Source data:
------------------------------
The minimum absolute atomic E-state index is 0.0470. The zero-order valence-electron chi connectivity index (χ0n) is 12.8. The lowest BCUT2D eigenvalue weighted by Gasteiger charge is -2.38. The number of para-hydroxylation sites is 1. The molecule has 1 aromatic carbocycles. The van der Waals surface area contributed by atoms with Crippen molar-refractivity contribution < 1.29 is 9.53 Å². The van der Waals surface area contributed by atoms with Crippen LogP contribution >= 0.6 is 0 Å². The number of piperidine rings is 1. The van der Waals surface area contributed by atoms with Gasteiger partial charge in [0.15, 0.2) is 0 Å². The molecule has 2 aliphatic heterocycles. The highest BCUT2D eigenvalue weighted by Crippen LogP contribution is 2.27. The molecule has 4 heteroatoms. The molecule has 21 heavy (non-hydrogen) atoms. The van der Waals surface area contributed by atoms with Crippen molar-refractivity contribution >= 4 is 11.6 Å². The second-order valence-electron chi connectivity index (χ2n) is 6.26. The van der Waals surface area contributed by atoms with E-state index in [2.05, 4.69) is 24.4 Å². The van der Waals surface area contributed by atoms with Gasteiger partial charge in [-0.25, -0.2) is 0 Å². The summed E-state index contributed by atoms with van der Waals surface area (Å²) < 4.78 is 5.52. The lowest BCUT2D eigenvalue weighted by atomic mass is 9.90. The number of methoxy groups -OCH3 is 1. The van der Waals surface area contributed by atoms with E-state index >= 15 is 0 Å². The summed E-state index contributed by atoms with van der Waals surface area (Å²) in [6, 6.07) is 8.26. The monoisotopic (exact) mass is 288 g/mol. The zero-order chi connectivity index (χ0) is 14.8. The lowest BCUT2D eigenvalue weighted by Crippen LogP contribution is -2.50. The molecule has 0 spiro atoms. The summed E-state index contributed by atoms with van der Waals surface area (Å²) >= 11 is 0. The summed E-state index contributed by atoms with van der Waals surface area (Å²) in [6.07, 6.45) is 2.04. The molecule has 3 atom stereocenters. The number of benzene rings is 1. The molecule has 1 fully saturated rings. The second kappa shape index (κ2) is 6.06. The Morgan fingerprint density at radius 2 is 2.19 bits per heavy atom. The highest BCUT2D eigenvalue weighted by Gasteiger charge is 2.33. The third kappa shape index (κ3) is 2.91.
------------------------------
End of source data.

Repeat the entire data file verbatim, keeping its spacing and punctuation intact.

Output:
The minimum absolute atomic E-state index is 0.0470. The zero-order valence-electron chi connectivity index (χ0n) is 12.8. The lowest BCUT2D eigenvalue weighted by Gasteiger charge is -2.38. The number of para-hydroxylation sites is 1. The molecule has 1 aromatic carbocycles. The van der Waals surface area contributed by atoms with Crippen molar-refractivity contribution < 1.29 is 9.53 Å². The van der Waals surface area contributed by atoms with Crippen LogP contribution >= 0.6 is 0 Å². The number of piperidine rings is 1. The van der Waals surface area contributed by atoms with Gasteiger partial charge in [0.15, 0.2) is 0 Å². The molecule has 2 aliphatic heterocycles. The highest BCUT2D eigenvalue weighted by Crippen LogP contribution is 2.27. The molecule has 4 heteroatoms. The molecule has 21 heavy (non-hydrogen) atoms. The van der Waals surface area contributed by atoms with Crippen molar-refractivity contribution >= 4 is 11.6 Å². The second-order valence-electron chi connectivity index (χ2n) is 6.26. The van der Waals surface area contributed by atoms with E-state index in [2.05, 4.69) is 24.4 Å². The van der Waals surface area contributed by atoms with Gasteiger partial charge in [-0.25, -0.2) is 0 Å². The summed E-state index contributed by atoms with van der Waals surface area (Å²) < 4.78 is 5.52. The lowest BCUT2D eigenvalue weighted by atomic mass is 9.90. The number of methoxy groups -OCH3 is 1. The van der Waals surface area contributed by atoms with E-state index >= 15 is 0 Å². The summed E-state index contributed by atoms with van der Waals surface area (Å²) in [6, 6.07) is 8.26. The monoisotopic (exact) mass is 288 g/mol. The zero-order chi connectivity index (χ0) is 14.8. The lowest BCUT2D eigenvalue weighted by Crippen LogP contribution is -2.50. The molecule has 0 spiro atoms. The summed E-state index contributed by atoms with van der Waals surface area (Å²) >= 11 is 0. The summed E-state index contributed by atoms with van der Waals surface area (Å²) in [6.07, 6.45) is 2.04. The molecule has 3 atom stereocenters. The number of benzene rings is 1. The molecule has 1 fully saturated rings. The second kappa shape index (κ2) is 6.06. The Morgan fingerprint density at radius 2 is 2.19 bits per heavy atom. The highest BCUT2D eigenvalue weighted by Gasteiger charge is 2.33. The third kappa shape index (κ3) is 2.91.